T-Mac's bowl of shark's fin soup raises hackles
US basketball player Tracy McGrady has drawn fire from local wildlife campaigners and animal rights activists for devouring a bowl of shark's fin soup during his recent visit to Hong Kong.
The 27-year-old NBA star, otherwise known as T-Mac, said he was impressed by the broth he was served during an adidas retailer dinner at the Jumbo Floating Restaurant at the end of last month.
McGrady, who stars beside Yao Ming for the Houston Rockets, was in Hong Kong on the last leg of his Asian tour to mingle with local fans and promote the limited edition adidas T-Mac 1 trainer.
'It is fantastic to be in Hong Kong again,' said the two-time NBA scoring champion. 'This is the first time I've had shark's fin soup in my life.'
The controversial delicacy has been widely blamed for putting some shark species at risk of extinction and for animal cruelty.
Many sharks are targeted solely for their fins and are thrown back into the sea to bleed to death after their fins have been hacked off, in a widespread practice known as 'finning'.
Veteran anti-shark's fin campaigner Brian Darvell, who led the campaign to strike the soup off the menu at Hong Kong Disneyland last year, said it set a bad example for millions of fans around the world.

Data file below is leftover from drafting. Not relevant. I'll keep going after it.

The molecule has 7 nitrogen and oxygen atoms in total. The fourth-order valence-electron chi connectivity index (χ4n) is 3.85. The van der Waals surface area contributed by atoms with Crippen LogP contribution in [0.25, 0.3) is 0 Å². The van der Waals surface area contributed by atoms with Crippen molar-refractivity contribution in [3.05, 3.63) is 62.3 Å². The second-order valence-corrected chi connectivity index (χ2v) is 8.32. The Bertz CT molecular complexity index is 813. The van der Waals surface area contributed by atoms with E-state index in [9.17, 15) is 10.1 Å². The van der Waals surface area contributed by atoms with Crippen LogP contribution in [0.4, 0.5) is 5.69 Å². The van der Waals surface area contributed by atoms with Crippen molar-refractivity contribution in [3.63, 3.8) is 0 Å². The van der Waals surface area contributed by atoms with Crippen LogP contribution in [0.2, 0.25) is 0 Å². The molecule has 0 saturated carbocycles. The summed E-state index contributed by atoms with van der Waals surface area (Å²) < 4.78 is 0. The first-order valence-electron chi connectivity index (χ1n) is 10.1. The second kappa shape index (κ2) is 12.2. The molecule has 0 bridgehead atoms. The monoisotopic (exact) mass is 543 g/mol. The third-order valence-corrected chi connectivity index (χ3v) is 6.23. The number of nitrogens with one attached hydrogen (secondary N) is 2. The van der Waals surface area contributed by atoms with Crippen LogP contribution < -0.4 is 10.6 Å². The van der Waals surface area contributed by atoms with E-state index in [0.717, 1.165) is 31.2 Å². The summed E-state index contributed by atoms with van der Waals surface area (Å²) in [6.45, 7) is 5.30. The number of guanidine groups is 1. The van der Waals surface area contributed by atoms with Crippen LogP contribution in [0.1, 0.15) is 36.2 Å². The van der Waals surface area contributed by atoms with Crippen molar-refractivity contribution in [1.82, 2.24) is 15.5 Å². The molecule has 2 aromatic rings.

'It is a matter of education. It is just sad that despite the amount of publicity, a lot of presumably intelligent people haven't noticed or have chosen not to notice, and continue to contribute to destruction on a grand scale,' Professor Darvell said.
'He bears responsibility. He is a role model and, whether he likes it or not, when people see him doing something it carries meaning.'
In 2002 Professor Darvell sparked a row with the Hong Kong Tourism Board over its promotion of the delicacy that forced it to remove references to the dish from the Discover Hong Kong website. He has also urged hotels to remove the dish, but with limited success.
He said the incident showed more should be done to educate tourists, but added: 'Just try telling that to HKTB.'
Ironically, last month teammate Yao Ming pledged to give up the Cantonese delicacy and urged his countrymen to do the same at a press conference organised by the conservation group WildAid.
People for the Ethical Treatment of Animals Asia-Pacific director Jason Baker said he had sent a letter to McGrady urging him to recant his actions in public.
'Unfortunately it comes right on the heels of Yao Ming making such a bold statement,' he said. 'Hopefully the two of them can have a chat so he can understand the situation.'
The United Nations Food and Agricultural Organisation estimates that 100 million sharks are harvested for their fins every year, though the figure could be as high 200 million.
Between 50 per cent and 85 per cent ends up in Hong Kong, where it is either consumed or re-exported to the mainland. About 11,700 tonnes of dried shark's fin were imported in 2003, according to TRAFFIC, a wildlife trade monitoring group.
More than 210 species of shark are listed on the World Conservation Union's Red List of Threatened and Endangered Wildlife, though only three, the whale shark, basking shark and great white, are protected under the Convention on International Trade in Endangered Species, due to lack of evidence dwindling shark populations are caused by trade.
No other explanation has been offered for the plunge in the number of sharks.